In order to maximally improve the integration level, the fabrication of lower-order BGWs with strong coupling strength should be addressed. For the fabrication of lower-order BGWs, the ultrashort Gaussian beam usually needs to be tightly focused, forming a wavelength-scale laser focal spot. However, considering that the tightly focused laser has a short Rayleigh length, the transverse overlap  between the grating void and the guided mode is relatively small, and therefore so is the coupling strength. To handle this issue, we recently proposed to use a tightly focused Bessel beam to improve the grating coupling strength . Focused Bessel beams, known to have an intense central core and to sustain for a relatively long distance [23,24], can induce arrays of one-dimensional morphological features with sub-micrometer periods into the waveguide. Using tight focusing geometries or dispersion control, the features can become one-dimensional void-like structures with strong index contrast. Therefore, the transverse overlap between the grating void and the guided mode can be greatly improved. Highly efficient BGWs working at about 1550 nm with grating order ranging from 1st to 10th were fabricated in bulk fused silica, demonstrating the remarkable advantages of this Bessel PbP method. However, for precisely regulating the resonant behaviors of BGWs, intensive study on the influences of processing parameters on BGW performance is still of significant importance. In addition, it is also meaningful to explore the application of BGWs on photoelectric sensors.
In this work, an efficient first-order BGW is fabricated and optimized in fused silica by using a Bessel-based PbP method. The birefringence characteristics of BGWs in the resonant spectral transmission gap are measured and simulated. By controlling the Bessel pulse energy, the diameter of the grating void is well regulated. Considering a physical evaluation of the dependence of the grating void size on pulse energy, a predictive model for BGWs is constructed based on the coupled mode theory. The dependences of grating properties, such as coupling strength, peak position, and bandwidth (full width at half-maximum) on the writing conditions are carefully discussed. Based on parameter management for grating fabrication, multiplex BGWs are fabricated with the insertion of up to eight grating traces with different resonance peaks. In addition, a BGW sensor with two resonant peaks is proposed and fabricated for improving the reliability of temperature detection.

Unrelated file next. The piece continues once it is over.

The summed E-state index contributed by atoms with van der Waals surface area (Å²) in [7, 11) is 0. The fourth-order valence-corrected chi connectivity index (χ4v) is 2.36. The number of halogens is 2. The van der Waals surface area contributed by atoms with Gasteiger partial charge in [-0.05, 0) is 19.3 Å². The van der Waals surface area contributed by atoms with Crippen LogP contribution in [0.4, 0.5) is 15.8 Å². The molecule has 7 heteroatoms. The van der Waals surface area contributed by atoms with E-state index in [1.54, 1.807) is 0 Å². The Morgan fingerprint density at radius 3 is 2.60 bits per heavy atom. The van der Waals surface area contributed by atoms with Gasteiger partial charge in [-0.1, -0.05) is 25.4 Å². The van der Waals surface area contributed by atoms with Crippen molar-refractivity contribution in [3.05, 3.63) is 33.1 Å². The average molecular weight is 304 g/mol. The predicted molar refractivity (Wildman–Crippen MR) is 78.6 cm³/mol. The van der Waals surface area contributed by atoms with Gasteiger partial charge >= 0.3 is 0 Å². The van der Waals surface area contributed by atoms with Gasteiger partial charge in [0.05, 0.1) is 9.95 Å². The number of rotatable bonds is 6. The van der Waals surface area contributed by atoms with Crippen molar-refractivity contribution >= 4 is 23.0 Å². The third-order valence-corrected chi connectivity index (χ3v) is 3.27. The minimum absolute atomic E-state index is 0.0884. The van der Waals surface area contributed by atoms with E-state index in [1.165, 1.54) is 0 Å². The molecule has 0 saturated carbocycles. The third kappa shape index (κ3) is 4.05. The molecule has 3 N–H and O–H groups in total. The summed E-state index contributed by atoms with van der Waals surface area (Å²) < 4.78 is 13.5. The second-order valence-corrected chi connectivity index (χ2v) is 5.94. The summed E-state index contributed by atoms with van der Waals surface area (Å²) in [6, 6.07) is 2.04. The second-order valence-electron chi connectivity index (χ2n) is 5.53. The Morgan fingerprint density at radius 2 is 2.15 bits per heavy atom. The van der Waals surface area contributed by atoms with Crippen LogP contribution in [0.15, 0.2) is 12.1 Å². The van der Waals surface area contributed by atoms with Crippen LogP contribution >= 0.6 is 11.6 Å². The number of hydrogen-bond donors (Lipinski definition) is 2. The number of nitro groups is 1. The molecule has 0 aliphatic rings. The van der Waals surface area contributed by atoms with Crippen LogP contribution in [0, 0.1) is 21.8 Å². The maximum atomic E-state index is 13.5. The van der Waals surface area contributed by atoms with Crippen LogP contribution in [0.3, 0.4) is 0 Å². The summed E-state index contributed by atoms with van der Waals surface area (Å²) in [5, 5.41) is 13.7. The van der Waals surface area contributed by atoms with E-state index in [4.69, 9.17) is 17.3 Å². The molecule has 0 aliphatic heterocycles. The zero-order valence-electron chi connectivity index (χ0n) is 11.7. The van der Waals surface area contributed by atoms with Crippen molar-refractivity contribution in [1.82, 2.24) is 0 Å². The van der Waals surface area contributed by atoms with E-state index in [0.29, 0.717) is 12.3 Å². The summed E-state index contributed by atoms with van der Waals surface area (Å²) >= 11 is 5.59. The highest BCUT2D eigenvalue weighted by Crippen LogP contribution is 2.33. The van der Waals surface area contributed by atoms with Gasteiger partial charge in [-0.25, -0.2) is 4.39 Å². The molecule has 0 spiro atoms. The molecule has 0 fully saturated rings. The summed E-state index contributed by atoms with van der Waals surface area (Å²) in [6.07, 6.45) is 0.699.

A. Fabrication of BGWs
A Yb:KGW medium ultrafast laser system (Pharos, Light Conversion) with tunable repetition rate and working at wavelength of 1030 nm is used as the laser source in the experiment. The pulse duration can be easily tuned from 190 fs to 10 ps. The sample, in the size of , used for inscribing BGWs is Corning 7980-5F fused silica. A high-precision air-bearing stage (Aerotech) is used to move the sample with a constant velocity during the irradiation of sequential ultrafast laser pulses .
A microscope objective with a numerical aperture of 0.4 is used as the final focusing element as shown in Fig. 1. By utilizing the slit shaping method , a straight waveguide (type I) is directly volume-inscribed into the glass sample by 190 fs, 100 kHz, 1.2 μJ laser pulses. The slit width is about 700 μm, while the translation speed is fixed at 0.5 mm/s. In order to confine the size of the guided mode and hence improve the transversal overlap between the gratings void and the guided mode, the waveguide for BGWs is finally fabricated by bundling four parallel slightly overlapping traces together. The final waveguide supporting single-mode transmission has a length of 20 mm. Then the axicon and optical lens are inserted into the irradiation path, forming a imaging system. The zero-order Bessel beam produced by the axicon is demagnified and imaged into the laser-inscribed waveguide. The effective half-cone angle of the Bessel beam inside the fused silica is about 15°, and the calculated core diameter is about 0.9 μm. The pulse duration of the Bessel beam is fixed at 1 ps, which allows us to produce one-dimensional nanovoids with a length of 40 μm at pulse energy of 2.2 μJ. The period of the grating voids can be regulated by the repetition rate of the laser source and the speed of the translation stage.